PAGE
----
Posted 5/19/2006 9:46 AM (GMT -8)
MBTH, look up "antibiotic-associated colitis" online. While most people return to normal after taking antibiotics (I think something like 10% of all people get diarrhea while on them), some people do not return to normal. The antibiotics kill off the bacteria in the intestines, good and bad alike, and some people just don't rebuild the good bacteria in their guts or they get overwhelmed by bad bacteria. One of the bad bacterias that can take over after a round of antibiotics (and is especially easy to catch via toliet seats in hospitals and nursing homes, and, I suspect, pharmacies as well), is called c. difficile. They can test for it via a stool sample. There's also supposed to be breath analyzer test that will show an overabundance of bacteria in the guts.
In most cases, colitis (caused by antibiotics or something else), is usually treated with antibiotics because they kill off the bad bacteria. However, your b-i-l should also look into taking probiotics during that time and for a couple of weeks afterwards (the most recognizable type being acidophilus), to make sure he repopulates his guts with the good stuff. A lot of doctors now are getting swtiched on to probiotics and prescribe them to patients whenever they put them on antiobiotics; inital studies show a both a decrease in diarrhea cases and a reduction of severity while on the probiotics and antibiotics together.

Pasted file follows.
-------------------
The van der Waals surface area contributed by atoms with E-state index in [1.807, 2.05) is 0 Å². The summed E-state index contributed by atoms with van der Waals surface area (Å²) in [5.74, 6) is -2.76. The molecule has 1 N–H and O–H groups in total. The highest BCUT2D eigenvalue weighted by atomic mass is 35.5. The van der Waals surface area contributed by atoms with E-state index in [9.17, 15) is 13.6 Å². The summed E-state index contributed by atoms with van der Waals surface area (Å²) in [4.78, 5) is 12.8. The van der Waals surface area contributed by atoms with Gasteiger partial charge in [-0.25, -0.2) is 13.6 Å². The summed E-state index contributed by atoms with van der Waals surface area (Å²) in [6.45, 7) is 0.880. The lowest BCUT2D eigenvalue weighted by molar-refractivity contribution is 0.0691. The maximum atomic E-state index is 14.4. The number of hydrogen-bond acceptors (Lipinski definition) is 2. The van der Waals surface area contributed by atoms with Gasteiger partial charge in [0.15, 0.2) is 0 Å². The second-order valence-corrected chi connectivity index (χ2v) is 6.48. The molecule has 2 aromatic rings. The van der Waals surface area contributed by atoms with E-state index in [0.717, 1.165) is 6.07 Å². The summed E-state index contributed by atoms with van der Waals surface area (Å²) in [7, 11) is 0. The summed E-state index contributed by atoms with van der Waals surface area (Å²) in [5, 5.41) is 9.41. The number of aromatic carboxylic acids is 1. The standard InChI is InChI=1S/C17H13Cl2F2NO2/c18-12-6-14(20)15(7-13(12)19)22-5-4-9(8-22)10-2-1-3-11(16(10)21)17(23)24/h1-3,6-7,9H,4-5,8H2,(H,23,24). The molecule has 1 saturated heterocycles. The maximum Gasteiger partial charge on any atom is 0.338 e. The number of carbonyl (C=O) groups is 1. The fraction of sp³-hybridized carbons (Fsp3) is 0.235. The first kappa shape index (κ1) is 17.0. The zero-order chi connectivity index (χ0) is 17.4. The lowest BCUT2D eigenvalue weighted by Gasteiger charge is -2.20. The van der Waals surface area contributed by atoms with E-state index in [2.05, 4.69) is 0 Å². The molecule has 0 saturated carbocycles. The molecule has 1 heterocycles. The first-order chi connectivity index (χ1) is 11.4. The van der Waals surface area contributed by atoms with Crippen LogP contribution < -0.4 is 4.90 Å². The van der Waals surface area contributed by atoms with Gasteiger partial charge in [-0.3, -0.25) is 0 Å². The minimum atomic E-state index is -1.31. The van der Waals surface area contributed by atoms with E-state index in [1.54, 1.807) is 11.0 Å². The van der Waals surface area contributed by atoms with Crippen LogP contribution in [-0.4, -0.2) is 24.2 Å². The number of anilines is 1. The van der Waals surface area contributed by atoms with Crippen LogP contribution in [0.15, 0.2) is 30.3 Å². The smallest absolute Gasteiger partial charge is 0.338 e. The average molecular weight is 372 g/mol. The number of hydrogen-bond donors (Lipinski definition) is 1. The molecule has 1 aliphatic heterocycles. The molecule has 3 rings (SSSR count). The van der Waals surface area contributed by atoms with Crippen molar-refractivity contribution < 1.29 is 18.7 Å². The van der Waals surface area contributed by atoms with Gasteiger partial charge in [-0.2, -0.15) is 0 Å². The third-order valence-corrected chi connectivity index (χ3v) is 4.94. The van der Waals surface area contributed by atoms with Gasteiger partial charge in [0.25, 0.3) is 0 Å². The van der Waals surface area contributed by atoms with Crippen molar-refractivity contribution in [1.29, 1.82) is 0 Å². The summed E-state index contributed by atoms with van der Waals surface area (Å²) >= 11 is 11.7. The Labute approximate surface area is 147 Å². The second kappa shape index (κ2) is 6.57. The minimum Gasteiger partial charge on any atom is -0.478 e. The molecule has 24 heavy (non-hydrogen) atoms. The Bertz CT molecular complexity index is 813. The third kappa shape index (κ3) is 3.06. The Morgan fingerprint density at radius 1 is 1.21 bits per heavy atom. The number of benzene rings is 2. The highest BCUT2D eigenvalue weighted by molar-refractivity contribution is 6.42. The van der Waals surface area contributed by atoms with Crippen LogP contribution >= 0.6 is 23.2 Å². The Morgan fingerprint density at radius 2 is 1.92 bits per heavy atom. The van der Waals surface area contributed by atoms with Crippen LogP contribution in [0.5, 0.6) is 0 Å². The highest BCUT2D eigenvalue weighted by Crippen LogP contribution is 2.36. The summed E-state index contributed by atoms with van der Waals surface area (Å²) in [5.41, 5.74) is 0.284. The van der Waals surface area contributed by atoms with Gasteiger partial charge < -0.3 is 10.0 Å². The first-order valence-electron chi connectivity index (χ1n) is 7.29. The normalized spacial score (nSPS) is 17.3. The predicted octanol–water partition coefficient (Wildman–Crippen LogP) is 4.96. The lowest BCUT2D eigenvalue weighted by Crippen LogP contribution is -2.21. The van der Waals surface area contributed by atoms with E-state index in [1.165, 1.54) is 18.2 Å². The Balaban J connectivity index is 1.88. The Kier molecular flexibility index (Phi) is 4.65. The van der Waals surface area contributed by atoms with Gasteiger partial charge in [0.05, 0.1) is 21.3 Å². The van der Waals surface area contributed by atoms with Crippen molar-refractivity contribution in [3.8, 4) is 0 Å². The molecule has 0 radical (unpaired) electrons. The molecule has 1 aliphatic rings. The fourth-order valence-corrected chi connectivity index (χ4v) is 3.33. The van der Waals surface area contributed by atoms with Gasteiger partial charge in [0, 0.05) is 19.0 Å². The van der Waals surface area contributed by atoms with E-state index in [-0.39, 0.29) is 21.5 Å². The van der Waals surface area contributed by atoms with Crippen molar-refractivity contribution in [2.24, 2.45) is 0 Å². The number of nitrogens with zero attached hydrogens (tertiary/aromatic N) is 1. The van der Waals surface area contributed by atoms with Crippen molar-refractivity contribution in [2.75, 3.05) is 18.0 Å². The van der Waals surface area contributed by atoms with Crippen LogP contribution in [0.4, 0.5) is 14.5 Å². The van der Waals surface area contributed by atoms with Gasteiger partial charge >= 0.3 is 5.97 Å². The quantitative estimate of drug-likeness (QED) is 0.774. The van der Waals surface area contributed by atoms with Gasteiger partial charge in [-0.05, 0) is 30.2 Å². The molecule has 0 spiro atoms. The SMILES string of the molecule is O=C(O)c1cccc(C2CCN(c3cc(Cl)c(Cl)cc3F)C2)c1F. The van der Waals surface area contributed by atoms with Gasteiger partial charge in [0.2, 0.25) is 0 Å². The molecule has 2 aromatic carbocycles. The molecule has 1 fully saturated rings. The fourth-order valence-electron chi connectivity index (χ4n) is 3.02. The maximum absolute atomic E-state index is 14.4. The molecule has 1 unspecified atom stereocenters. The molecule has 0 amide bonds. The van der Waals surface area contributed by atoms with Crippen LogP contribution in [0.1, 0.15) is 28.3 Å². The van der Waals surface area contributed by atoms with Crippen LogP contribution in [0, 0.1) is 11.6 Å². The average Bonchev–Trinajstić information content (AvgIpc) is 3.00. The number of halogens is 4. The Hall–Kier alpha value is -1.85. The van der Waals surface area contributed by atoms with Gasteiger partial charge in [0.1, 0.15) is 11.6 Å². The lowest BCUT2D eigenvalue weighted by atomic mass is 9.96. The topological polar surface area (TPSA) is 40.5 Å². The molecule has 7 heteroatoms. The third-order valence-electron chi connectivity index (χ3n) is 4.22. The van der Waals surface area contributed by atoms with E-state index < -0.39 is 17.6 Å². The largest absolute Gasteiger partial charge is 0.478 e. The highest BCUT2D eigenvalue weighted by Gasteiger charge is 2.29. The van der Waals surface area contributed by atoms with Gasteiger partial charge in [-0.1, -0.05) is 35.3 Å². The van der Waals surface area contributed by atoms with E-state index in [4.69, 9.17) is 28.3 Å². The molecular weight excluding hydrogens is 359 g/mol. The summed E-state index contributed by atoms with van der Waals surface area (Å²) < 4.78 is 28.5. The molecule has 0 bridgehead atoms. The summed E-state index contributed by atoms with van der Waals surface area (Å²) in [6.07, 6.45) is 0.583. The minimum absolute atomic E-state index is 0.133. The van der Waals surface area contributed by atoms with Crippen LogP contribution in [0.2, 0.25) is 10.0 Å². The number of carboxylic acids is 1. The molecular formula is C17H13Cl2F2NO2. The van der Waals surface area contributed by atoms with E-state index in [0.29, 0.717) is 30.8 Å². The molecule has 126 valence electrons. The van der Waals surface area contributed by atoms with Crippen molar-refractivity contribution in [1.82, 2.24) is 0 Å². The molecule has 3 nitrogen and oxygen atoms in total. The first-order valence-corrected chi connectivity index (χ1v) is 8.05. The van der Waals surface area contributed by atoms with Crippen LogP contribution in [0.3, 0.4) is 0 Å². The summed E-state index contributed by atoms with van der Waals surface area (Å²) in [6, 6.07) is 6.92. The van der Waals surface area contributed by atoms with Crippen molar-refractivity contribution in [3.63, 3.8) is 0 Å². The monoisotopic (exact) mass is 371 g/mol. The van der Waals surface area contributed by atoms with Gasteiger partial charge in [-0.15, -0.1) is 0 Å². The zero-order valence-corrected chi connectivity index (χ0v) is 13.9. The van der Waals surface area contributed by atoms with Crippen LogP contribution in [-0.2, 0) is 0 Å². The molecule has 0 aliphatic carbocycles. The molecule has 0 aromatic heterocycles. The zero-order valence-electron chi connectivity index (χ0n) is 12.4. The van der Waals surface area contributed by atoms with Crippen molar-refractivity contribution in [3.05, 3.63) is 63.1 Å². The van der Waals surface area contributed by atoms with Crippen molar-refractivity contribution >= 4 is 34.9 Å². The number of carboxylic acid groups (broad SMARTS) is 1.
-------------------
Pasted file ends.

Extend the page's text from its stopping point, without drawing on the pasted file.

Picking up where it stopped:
Bad bacteria, especially c. difficile, can be hard to get rid of and sometimes takes multiple rounds of antibiotics. There's a good chance, though, that taking the probiotics during and for some weeks after a round of antibiotics will shift the balance of good bacteria in the gut and keep the person from needing additional rounds of antibiotics.
He can always try just taking the probiotics and see if that helps him. If his problem is bad bacteria, it'd work faster in conjunction with antibiotics, but if he just wants to venture out on his own, just take the probiotics. They're good for everyone, so it does no harm to take them even if his problem isn't caused by bad bacteria; they just won't help much if any.
Of course he should see the G.I. and have a scope to rule out anything more serious and see what that dr. thinks, but, unfortunately, once you are given a clean bill of health on the colonoscopy, doctors have a tendency to shrug, tell you it's IBS and then push you out the door. If that happens, by all means try the probiotics; it's better than trying nothing at all.
He can also try taking Caltrate 600 w/vitamin D for diarrhea. The calcium formula in that brand soaks up excess water in the digestive tract and can help regulate people with too much water (i.e. diarrhea). There is also some evidence that calcium can help soothes minor irritations and inflammations in the intestines which can be caused by too much bile, diarrhea, food allergies (something he should look into getting tested for, especially if the probitiocs don't do anything), and even bad bacteria. There are a number of us on here who get great relief from calcium and others who have gotten much better from the probiotics. Once a doctor has cleared you of anything worse than IBS, then it tends to be just a matter of experimenting with things to see if they work.